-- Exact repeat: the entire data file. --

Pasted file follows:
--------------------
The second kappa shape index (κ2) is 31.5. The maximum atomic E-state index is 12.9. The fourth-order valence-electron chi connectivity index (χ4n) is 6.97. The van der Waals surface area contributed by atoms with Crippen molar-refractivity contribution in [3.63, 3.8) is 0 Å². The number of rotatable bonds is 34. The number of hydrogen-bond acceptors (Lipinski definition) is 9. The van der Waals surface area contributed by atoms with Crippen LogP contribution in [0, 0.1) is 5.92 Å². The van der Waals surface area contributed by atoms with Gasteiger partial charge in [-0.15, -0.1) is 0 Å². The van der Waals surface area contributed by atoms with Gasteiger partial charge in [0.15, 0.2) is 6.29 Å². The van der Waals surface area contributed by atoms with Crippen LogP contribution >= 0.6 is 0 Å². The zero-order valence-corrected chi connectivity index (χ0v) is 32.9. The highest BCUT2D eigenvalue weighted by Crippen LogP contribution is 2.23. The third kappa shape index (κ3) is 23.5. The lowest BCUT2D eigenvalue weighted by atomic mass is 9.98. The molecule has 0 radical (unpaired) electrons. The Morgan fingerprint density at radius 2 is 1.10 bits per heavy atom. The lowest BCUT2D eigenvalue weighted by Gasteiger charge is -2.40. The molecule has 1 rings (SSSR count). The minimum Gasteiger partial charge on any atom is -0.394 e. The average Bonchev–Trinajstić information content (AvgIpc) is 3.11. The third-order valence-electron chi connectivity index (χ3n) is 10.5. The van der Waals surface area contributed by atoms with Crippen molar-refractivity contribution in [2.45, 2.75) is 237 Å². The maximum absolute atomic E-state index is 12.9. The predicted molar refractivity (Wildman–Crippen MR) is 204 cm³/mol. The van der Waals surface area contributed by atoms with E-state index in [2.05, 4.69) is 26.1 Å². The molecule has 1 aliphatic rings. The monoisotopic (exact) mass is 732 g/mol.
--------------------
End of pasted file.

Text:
The second kappa shape index (κ2) is 31.5. The maximum atomic E-state index is 12.9. The fourth-order valence-electron chi connectivity index (χ4n) is 6.97. The van der Waals surface area contributed by atoms with Crippen molar-refractivity contribution in [3.63, 3.8) is 0 Å². The number of rotatable bonds is 34. The number of hydrogen-bond acceptors (Lipinski definition) is 9. The van der Waals surface area contributed by atoms with Crippen LogP contribution in [0, 0.1) is 5.92 Å². The van der Waals surface area contributed by atoms with Gasteiger partial charge in [-0.15, -0.1) is 0 Å². The van der Waals surface area contributed by atoms with Gasteiger partial charge in [0.15, 0.2) is 6.29 Å². The van der Waals surface area contributed by atoms with Crippen LogP contribution >= 0.6 is 0 Å². The zero-order valence-corrected chi connectivity index (χ0v) is 32.9. The highest BCUT2D eigenvalue weighted by Crippen LogP contribution is 2.23. The third kappa shape index (κ3) is 23.5. The lowest BCUT2D eigenvalue weighted by atomic mass is 9.98. The molecule has 0 radical (unpaired) electrons. The Morgan fingerprint density at radius 2 is 1.10 bits per heavy atom. The lowest BCUT2D eigenvalue weighted by Gasteiger charge is -2.40. The molecule has 1 rings (SSSR count). The minimum Gasteiger partial charge on any atom is -0.394 e. The average Bonchev–Trinajstić information content (AvgIpc) is 3.11. The third-order valence-electron chi connectivity index (χ3n) is 10.5. The van der Waals surface area contributed by atoms with Crippen molar-refractivity contribution in [2.45, 2.75) is 237 Å². The maximum absolute atomic E-state index is 12.9. The predicted molar refractivity (Wildman–Crippen MR) is 204 cm³/mol. The van der Waals surface area contributed by atoms with E-state index in [2.05, 4.69) is 26.1 Å². The molecule has 1 aliphatic rings. The monoisotopic (exact) mass is 732 g/mol.